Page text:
Thursday, July 21, 2005

Gender Identity in Spanish

What makes a table feminine and a tree masculine?

The many forms of the word "the" in Spanish – el, la, los, las – present a challenge for kids (and adults) learning Spanish, and not just because you have to memorize which gender each noun is and then make sure you match up the gender and number every time you refer to that noun. The very concept of inanimate objects having a gender is practically impossible for those of us who are non-native speakers to really understand.

I've always loved the discussions kids have on this subject when they first learn about it, and try to figure it out in their minds – before they can learn to just accept it. They come up with all sorts of reasons for the gender of a window, a clock, a shirt. Eventually, though, they will have to internalize it, so that it becomes natural to them.

If there is a sense behind the gender of inanimate objects, I don't know what it is. Having taken my four years of Latin, I vividly remember having to learn three genders – masculine, feminine, and neutral – but not every inanimate object was neutral. So the gender identity of nouns reaches far back into the very origins of language, with reasons probably too old for any of us to understand now, even if there originally was one.

And even that designated gender identity is not always consistent. Sometimes you can use the same word with el or la, and it will change the meaning, as in the case of el radio, the actual radio itself, and la radio, the programming that you listen to on el radio. Then there are the mixed-up el and la, as in el día and la mano. And then, of course, the variations of Spanish that cause one object to be feminine in one country and masculine in another. "Computer," for example, is feminine in Latin America – la computadora – and masculine in Spain – el ordenador. (there are a ton of chistes on this subject, actually – "Why is a computer feminine" vs. "Why is a computer masculine" – but I doubt that was the original reasoning behind how the words came into use.)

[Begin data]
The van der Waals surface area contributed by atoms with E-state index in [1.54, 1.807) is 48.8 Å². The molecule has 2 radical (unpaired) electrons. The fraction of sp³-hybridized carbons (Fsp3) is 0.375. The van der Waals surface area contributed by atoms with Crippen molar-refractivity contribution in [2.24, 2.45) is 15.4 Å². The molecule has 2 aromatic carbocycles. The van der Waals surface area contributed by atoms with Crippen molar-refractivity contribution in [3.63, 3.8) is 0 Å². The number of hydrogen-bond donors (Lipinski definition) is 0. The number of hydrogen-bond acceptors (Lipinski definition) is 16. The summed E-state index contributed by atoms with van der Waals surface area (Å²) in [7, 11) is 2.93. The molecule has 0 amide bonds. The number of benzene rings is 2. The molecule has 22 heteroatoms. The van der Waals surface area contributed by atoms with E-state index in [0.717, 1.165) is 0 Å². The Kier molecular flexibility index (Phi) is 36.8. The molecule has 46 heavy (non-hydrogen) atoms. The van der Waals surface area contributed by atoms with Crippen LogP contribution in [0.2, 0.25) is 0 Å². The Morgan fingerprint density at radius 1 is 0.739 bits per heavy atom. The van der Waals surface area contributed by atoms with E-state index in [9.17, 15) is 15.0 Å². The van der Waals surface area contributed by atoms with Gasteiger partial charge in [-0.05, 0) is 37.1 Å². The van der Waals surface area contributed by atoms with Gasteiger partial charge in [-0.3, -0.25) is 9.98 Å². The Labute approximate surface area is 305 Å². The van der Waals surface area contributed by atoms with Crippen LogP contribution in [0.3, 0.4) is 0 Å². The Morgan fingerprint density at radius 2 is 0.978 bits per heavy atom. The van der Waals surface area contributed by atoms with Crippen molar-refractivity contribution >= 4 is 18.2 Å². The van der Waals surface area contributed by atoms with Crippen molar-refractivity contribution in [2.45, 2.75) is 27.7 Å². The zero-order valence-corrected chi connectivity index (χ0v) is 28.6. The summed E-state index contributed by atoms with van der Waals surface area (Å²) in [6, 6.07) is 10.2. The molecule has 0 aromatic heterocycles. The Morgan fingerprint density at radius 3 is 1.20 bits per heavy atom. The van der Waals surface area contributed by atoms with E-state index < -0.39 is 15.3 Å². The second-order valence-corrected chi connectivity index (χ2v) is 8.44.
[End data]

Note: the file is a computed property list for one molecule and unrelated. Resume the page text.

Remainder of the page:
Yesterday, I came across a great passage in a book I'm reading, The Hummingbird's Daughter, by Luis Alberto Urrea, which added a whole new nuance to the subject of gender identity:


"Whereas the North Americans," Aguirre announced, "have no gender in their language."

Aghast, Tomás let out a small puff of air.

"No 'el'?" he said. "No 'la'?"

Aguirre, quite satisfied with his latest astonishment, said: "No. They have the following word: the."

"As in tea?"

"Not té! The!"

"No male, no female?"


"C'est bizarre, mon ami!"

"Los gringos," Aguirre lamented, "are hermaphrodites."

Which begs the question – I wonder if some words in Spanish can be gay?

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